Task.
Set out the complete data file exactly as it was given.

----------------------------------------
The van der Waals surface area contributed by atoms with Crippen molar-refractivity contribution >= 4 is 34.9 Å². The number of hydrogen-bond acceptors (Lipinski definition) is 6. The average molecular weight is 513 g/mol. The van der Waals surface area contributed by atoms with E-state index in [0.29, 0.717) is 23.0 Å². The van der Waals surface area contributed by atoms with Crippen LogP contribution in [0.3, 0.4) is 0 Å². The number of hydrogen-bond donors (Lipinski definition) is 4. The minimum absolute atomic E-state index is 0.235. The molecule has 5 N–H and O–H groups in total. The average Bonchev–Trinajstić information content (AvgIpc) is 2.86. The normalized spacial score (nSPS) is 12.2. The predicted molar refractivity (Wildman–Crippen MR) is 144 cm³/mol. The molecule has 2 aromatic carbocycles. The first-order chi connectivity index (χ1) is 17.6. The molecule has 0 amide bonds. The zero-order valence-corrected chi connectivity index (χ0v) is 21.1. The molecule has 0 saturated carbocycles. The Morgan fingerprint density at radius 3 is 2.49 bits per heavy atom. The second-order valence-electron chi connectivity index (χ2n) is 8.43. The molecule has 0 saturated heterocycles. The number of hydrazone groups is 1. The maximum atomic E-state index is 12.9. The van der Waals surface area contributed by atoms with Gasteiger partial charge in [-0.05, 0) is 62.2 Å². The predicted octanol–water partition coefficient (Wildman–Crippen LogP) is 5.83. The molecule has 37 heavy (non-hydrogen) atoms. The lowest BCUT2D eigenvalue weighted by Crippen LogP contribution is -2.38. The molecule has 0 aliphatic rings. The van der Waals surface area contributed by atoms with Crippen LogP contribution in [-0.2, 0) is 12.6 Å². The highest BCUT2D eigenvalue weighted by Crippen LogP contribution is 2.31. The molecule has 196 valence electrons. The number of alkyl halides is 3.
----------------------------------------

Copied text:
The van der Waals surface area contributed by atoms with Crippen molar-refractivity contribution >= 4 is 34.9 Å². The number of hydrogen-bond acceptors (Lipinski definition) is 6. The average molecular weight is 513 g/mol. The van der Waals surface area contributed by atoms with E-state index in [0.29, 0.717) is 23.0 Å². The van der Waals surface area contributed by atoms with Crippen LogP contribution in [0.3, 0.4) is 0 Å². The number of hydrogen-bond donors (Lipinski definition) is 4. The minimum absolute atomic E-state index is 0.235. The molecule has 5 N–H and O–H groups in total. The average Bonchev–Trinajstić information content (AvgIpc) is 2.86. The normalized spacial score (nSPS) is 12.2. The predicted molar refractivity (Wildman–Crippen MR) is 144 cm³/mol. The molecule has 2 aromatic carbocycles. The first-order chi connectivity index (χ1) is 17.6. The molecule has 0 amide bonds. The zero-order valence-corrected chi connectivity index (χ0v) is 21.1. The molecule has 0 saturated carbocycles. The Morgan fingerprint density at radius 3 is 2.49 bits per heavy atom. The second-order valence-electron chi connectivity index (χ2n) is 8.43. The molecule has 0 saturated heterocycles. The number of hydrazone groups is 1. The maximum atomic E-state index is 12.9. The van der Waals surface area contributed by atoms with Gasteiger partial charge in [-0.05, 0) is 62.2 Å². The predicted octanol–water partition coefficient (Wildman–Crippen LogP) is 5.83. The molecule has 37 heavy (non-hydrogen) atoms. The lowest BCUT2D eigenvalue weighted by Crippen LogP contribution is -2.38. The molecule has 0 aliphatic rings. The van der Waals surface area contributed by atoms with Crippen LogP contribution in [-0.2, 0) is 12.6 Å². The highest BCUT2D eigenvalue weighted by Crippen LogP contribution is 2.31. The molecule has 196 valence electrons. The number of alkyl halides is 3.